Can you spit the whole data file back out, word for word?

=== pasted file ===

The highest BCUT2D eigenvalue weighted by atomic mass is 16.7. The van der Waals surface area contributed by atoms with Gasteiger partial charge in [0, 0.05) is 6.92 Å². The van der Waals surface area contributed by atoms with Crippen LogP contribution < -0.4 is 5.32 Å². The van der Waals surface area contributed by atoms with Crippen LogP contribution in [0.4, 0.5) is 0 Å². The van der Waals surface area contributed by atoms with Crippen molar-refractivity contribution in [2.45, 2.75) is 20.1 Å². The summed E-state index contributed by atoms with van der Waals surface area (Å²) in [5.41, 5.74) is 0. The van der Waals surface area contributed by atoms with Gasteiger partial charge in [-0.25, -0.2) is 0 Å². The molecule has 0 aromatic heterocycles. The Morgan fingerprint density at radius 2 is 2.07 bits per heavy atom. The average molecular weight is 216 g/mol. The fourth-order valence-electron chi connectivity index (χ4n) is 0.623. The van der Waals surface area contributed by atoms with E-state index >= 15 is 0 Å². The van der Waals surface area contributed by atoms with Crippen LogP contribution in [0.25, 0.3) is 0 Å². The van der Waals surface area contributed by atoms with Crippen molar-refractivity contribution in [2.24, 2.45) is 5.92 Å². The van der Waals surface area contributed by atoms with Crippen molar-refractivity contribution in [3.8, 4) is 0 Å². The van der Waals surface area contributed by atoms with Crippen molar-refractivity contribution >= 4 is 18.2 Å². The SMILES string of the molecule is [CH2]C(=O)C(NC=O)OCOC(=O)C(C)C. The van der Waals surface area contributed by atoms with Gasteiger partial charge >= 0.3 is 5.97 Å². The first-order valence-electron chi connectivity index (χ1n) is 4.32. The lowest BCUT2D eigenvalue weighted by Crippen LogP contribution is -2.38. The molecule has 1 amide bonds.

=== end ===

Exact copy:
The highest BCUT2D eigenvalue weighted by atomic mass is 16.7. The van der Waals surface area contributed by atoms with Gasteiger partial charge in [0, 0.05) is 6.92 Å². The van der Waals surface area contributed by atoms with Crippen LogP contribution < -0.4 is 5.32 Å². The van der Waals surface area contributed by atoms with Crippen LogP contribution in [0.4, 0.5) is 0 Å². The van der Waals surface area contributed by atoms with Crippen molar-refractivity contribution in [2.45, 2.75) is 20.1 Å². The summed E-state index contributed by atoms with van der Waals surface area (Å²) in [5.41, 5.74) is 0. The van der Waals surface area contributed by atoms with Gasteiger partial charge in [-0.25, -0.2) is 0 Å². The molecule has 0 aromatic heterocycles. The Morgan fingerprint density at radius 2 is 2.07 bits per heavy atom. The average molecular weight is 216 g/mol. The fourth-order valence-electron chi connectivity index (χ4n) is 0.623. The van der Waals surface area contributed by atoms with E-state index >= 15 is 0 Å². The van der Waals surface area contributed by atoms with Crippen LogP contribution in [0.25, 0.3) is 0 Å². The van der Waals surface area contributed by atoms with Crippen molar-refractivity contribution in [2.24, 2.45) is 5.92 Å². The van der Waals surface area contributed by atoms with Crippen molar-refractivity contribution in [3.8, 4) is 0 Å². The van der Waals surface area contributed by atoms with Crippen molar-refractivity contribution >= 4 is 18.2 Å². The SMILES string of the molecule is [CH2]C(=O)C(NC=O)OCOC(=O)C(C)C. The van der Waals surface area contributed by atoms with Gasteiger partial charge >= 0.3 is 5.97 Å². The first-order valence-electron chi connectivity index (χ1n) is 4.32. The lowest BCUT2D eigenvalue weighted by Crippen LogP contribution is -2.38. The molecule has 1 amide bonds.